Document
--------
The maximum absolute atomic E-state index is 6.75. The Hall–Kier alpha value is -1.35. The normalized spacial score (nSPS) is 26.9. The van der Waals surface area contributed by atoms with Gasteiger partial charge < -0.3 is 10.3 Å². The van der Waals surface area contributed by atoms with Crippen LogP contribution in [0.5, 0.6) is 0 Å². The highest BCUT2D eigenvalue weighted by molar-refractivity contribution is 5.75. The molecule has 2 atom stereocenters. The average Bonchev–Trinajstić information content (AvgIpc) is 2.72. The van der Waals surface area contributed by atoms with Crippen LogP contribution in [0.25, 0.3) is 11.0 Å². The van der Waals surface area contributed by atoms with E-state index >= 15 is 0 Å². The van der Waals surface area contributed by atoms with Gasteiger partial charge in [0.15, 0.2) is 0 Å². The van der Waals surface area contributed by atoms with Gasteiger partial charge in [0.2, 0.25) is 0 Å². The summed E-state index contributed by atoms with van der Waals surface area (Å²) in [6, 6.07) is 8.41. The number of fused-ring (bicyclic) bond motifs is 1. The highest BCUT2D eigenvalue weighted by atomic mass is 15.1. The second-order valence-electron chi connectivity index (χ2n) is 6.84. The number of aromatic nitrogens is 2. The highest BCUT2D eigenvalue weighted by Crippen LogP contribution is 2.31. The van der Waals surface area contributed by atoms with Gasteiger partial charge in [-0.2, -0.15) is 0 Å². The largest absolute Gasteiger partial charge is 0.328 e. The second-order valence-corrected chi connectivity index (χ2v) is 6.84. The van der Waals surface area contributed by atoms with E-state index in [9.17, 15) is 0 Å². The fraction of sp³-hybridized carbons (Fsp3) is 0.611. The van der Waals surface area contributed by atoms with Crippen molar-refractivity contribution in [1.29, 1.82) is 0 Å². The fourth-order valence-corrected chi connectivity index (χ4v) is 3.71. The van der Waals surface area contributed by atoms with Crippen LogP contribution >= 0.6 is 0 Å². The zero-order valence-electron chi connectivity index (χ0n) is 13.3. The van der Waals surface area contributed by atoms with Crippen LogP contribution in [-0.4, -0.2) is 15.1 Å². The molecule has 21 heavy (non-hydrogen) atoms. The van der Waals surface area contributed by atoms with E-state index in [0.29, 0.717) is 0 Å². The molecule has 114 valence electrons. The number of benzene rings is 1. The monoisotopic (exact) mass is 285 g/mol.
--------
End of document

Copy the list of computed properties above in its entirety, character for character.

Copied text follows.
The maximum absolute atomic E-state index is 6.75. The Hall–Kier alpha value is -1.35. The normalized spacial score (nSPS) is 26.9. The van der Waals surface area contributed by atoms with Gasteiger partial charge < -0.3 is 10.3 Å². The van der Waals surface area contributed by atoms with Crippen LogP contribution in [0.5, 0.6) is 0 Å². The highest BCUT2D eigenvalue weighted by molar-refractivity contribution is 5.75. The molecule has 2 atom stereocenters. The average Bonchev–Trinajstić information content (AvgIpc) is 2.72. The van der Waals surface area contributed by atoms with Crippen LogP contribution in [0.25, 0.3) is 11.0 Å². The van der Waals surface area contributed by atoms with E-state index >= 15 is 0 Å². The van der Waals surface area contributed by atoms with Gasteiger partial charge in [0.15, 0.2) is 0 Å². The van der Waals surface area contributed by atoms with Gasteiger partial charge in [0.2, 0.25) is 0 Å². The summed E-state index contributed by atoms with van der Waals surface area (Å²) in [6, 6.07) is 8.41. The number of fused-ring (bicyclic) bond motifs is 1. The highest BCUT2D eigenvalue weighted by atomic mass is 15.1. The second-order valence-electron chi connectivity index (χ2n) is 6.84. The number of aromatic nitrogens is 2. The highest BCUT2D eigenvalue weighted by Crippen LogP contribution is 2.31. The van der Waals surface area contributed by atoms with Gasteiger partial charge in [-0.2, -0.15) is 0 Å². The largest absolute Gasteiger partial charge is 0.328 e. The second-order valence-corrected chi connectivity index (χ2v) is 6.84. The van der Waals surface area contributed by atoms with E-state index in [9.17, 15) is 0 Å². The fraction of sp³-hybridized carbons (Fsp3) is 0.611. The van der Waals surface area contributed by atoms with Crippen molar-refractivity contribution in [1.29, 1.82) is 0 Å². The fourth-order valence-corrected chi connectivity index (χ4v) is 3.71. The van der Waals surface area contributed by atoms with Crippen LogP contribution >= 0.6 is 0 Å². The zero-order valence-electron chi connectivity index (χ0n) is 13.3. The van der Waals surface area contributed by atoms with Crippen LogP contribution in [-0.4, -0.2) is 15.1 Å². The molecule has 21 heavy (non-hydrogen) atoms. The van der Waals surface area contributed by atoms with E-state index in [0.29, 0.717) is 0 Å². The molecule has 114 valence electrons. The number of benzene rings is 1. The monoisotopic (exact) mass is 285 g/mol.